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Finding The Meaning Of Success, Deep Within Tokyo's Musical Underground

Through the process of translating his book about Japan's robust independent music scene into the country's native language, an author finds himself reckoning with where he's really at.
Ms. Machine. Source: Ian Martin

It was a sweltering hot summer in Tokyo. I was sitting in my study, which doubles as a disorganized storage closet for unsold CDs, zines and tapes. An office worker, taking a cigarette break on the fire escape of the building opposite, was watching me through the window with an expression of disdain, wondering what I was still doing in my dressing gown at 4:00 p.m. on a Wednesday afternoon.

At that exact moment, what I was doing was reading an email from the Japanese translator of a book I wrote about the underground music scene in my adopted country. In it, she was laughing about an ironic reference the book makes about the influence that Mark E. Smith and The Fall had on mid-'90s Japanese chart pop, but was unsure how to translate it. In a country and linguistic environment where Smith's defiantly Anglo-Saxon punk poetry never really found purchase, the reference is little more than an Easter egg for a select few. To translate the joke meaningfully would be to explain it, which would be to kill it.

Sitting there in my dressing gown, surrounded by unsold CDs from bands no one cares about, I didn't really understand the problem. The only people in Japan who were going to be interested in my book were exactly the kinds of people who were going to get jokes about semi-cult Manchester post-punk bands. It was all about knowing your audience.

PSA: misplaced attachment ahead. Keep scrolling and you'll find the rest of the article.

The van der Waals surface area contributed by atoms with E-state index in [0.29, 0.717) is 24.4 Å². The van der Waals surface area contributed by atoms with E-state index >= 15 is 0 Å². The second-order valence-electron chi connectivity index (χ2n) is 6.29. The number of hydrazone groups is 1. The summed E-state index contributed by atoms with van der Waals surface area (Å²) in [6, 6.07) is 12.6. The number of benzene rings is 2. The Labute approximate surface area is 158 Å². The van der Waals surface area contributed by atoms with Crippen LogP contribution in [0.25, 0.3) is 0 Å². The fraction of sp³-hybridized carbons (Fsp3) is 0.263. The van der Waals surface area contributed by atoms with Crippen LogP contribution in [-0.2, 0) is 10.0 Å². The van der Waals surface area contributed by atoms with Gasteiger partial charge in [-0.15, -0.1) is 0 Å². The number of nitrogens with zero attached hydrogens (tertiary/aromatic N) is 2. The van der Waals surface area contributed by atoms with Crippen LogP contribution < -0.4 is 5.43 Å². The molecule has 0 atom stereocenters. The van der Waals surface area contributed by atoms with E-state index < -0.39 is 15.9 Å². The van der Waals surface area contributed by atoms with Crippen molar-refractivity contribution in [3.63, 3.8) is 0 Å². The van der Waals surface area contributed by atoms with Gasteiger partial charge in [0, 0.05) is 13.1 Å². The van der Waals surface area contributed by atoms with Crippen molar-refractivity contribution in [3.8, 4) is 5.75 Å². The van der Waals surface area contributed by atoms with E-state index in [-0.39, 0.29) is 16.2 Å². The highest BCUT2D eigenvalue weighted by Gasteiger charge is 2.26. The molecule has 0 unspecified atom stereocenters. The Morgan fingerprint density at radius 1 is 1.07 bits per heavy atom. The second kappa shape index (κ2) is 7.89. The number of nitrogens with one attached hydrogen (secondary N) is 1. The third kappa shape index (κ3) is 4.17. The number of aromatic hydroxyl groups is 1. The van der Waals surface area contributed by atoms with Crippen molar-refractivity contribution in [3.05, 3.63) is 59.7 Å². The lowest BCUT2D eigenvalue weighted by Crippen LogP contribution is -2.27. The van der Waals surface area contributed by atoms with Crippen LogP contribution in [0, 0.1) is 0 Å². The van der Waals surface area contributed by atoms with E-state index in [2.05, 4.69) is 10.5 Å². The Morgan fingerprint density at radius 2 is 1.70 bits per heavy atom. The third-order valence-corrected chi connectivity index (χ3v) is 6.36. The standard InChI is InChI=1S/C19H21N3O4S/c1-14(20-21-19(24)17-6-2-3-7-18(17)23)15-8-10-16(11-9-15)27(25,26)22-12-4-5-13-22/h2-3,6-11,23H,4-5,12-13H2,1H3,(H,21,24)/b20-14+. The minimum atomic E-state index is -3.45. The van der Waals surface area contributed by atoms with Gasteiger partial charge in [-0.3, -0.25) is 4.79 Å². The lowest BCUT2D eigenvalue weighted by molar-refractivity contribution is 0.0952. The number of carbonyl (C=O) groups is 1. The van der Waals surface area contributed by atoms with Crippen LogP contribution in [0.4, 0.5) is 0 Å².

Six months later, in a small, suburban bookshop near my house, I see it. A gaudy splash of yellow and blue leaping out from amongst the books on kabuki, war photography and Norwegian loft renovation. It's the book I wrote, sitting in an ordinary Japanese store, acting like it deserves to be there.

Released in English a year earlier under the title Quit Your Band! Musical Notes from the Japanese Underground, I'd always hoped that the book would be read by both English- and Japanese-speaking audiences, but had always assumed its audience would be confined to the same indie bubble all my other activities occupied. Seeing it in such an ordinary, mainstream setting made my stomach lurch with fear. Something I'd been able to keep personal, and in a lot of ways private — even during the year the English edition had had been on sale — was now acquiring meanings I had never anticipated, from an audience I had never expected.


, anticipating a relatively short stay. Getting suckedabout the music I was discovering, first on a blog and then in the pages of and other outlets. In parallel to that work, I dove into the thankless, financially draining world of event organizing and running a record label, Call And Response, specializing in obscure contemporary Japanese post-punk.

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